To the dismay of fellow Republicans, Sen. Larry Craig launched a determined drive to save his seat on Wednesday, vowing to stay in office if allowed to withdraw his guilty plea in a men's room sex sting.
Craig's campaign suffered an instant setback, however, when the ethics committee refused to set aside a complaint lodged against him. "Pending Sen. Craig's resignation, the committee will continue to review this matter," the committee's senior senators wrote.
Craig had the following reaction today to a letter sent from the Senate Ethics Committee to Minority Leader Mitch McConnell, according to the statement released by his office:
"It is my intent to fight the case before the Ethics Committee while I am a sitting Senator. I would prefer to have that case resolved on its merits.
"The letter sent today from the Committee to Senator McConnell does not address the arguments laid out by my attorney earlier today. I hope that Committee addresses those arguments sooner, rather than later, so that I can have my name cleared."
Craig's decision to deploy his legal team marked a reversal of his pledge to resign on Sept. 30, and raised the possibility of a protracted legal and political struggle, much of it playing out in public, with gay sex at its core.
The Republican lawmaker, who has represented Idaho for 27 years, announced his intended resignation Saturday but CBS News correspondent Chip Reid reported that privately he was sending out a very different message.
In fact, just minutes before that press conference, he mistakenly called a wrong number and left a recorded message obtained by the newspaper Roll Call and confirmed by CBS News to be the voice of the senator.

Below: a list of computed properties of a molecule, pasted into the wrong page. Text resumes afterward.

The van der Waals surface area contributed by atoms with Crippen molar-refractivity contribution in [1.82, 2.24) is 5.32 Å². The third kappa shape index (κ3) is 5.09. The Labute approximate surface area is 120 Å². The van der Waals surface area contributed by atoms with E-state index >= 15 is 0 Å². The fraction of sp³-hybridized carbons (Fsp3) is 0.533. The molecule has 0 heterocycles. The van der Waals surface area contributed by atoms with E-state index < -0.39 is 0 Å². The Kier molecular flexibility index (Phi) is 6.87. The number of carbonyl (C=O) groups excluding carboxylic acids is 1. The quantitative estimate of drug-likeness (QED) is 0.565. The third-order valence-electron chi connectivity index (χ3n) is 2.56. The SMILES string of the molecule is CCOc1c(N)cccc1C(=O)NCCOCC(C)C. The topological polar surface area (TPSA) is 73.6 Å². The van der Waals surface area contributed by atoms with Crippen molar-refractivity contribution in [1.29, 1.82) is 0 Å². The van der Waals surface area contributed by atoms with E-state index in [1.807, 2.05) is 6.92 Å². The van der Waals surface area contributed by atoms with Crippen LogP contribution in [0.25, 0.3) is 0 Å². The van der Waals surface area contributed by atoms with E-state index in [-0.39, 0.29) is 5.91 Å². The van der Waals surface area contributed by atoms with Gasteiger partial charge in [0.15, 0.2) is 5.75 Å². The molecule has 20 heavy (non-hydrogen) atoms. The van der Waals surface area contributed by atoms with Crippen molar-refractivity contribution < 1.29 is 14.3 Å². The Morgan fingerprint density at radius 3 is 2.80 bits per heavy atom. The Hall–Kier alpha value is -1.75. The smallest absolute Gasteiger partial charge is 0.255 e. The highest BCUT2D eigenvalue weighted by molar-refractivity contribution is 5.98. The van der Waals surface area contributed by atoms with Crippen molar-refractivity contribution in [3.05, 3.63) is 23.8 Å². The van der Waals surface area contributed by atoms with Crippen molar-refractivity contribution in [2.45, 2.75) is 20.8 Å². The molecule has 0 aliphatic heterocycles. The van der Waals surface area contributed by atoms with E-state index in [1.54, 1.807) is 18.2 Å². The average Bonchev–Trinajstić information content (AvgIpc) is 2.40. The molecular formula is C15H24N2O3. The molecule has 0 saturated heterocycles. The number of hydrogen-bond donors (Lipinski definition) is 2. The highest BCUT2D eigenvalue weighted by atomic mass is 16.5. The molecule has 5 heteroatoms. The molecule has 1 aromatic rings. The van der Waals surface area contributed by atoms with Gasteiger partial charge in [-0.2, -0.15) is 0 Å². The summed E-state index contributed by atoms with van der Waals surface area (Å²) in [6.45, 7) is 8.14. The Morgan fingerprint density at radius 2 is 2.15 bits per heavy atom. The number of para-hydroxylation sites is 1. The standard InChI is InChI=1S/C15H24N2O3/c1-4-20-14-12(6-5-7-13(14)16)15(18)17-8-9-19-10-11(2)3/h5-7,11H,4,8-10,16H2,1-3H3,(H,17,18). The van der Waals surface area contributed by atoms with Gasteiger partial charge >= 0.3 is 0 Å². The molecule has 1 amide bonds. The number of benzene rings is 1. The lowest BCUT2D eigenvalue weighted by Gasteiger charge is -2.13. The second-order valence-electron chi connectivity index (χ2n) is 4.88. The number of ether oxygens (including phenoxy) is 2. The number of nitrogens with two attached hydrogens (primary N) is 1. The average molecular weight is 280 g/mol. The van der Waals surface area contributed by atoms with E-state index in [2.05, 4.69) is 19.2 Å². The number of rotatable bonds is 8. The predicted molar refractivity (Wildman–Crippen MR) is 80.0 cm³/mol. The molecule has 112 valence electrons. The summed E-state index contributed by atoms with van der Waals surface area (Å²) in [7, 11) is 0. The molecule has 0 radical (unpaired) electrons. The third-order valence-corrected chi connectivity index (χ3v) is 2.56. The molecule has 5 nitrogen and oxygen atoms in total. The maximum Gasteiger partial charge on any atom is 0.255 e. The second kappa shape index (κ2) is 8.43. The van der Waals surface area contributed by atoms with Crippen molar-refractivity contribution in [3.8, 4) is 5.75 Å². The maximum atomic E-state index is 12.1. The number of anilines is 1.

"Yes, Billy, this is Larry Craig calling. You can reach me on my cell. Arlen Specter is now willing to come out in my defense, arguing that it appears by all that he knows that I've been railroaded ...," Craig is recorded as saying. "...We've reshaped my statement a little bit to say it is my intent to resign on September 30."
Hear Craig Mull Reconsidering Resignation
Senate Republican Leader McConnell, R-Ky. said Craig had told him he now intended to remain in Congress if he is permitted to withdraw his guilty plea by Sept. 30. "If he is unable to have that disposed of prior to Sept. 30, it is his intention to resign from the Senate as he expressed last Saturday," he added.
"I thought he made the correct decision, the difficult but correct decision to resign" over the weekend, said McConnell, after he and Craig spoke by telephone. "That would still be my view today."
The GOP leader spoke hours after Craig's attorney, Stanley Brand, asked the ethics committee not to investigate a complaint because events were "wholly unrelated" to official duties.
Committee action eventually would lead the Senate down a path of dealing with "a host of minor misdemeanors and transgressions," Brand added in a letter that was hand-delivered.
In a written reply several hours later, the panel's chairman and senior Republican wrote that Senate rules give the committee authority to investigate lawmakers who engage in `improper conduct, which may reflect upon the Senate.'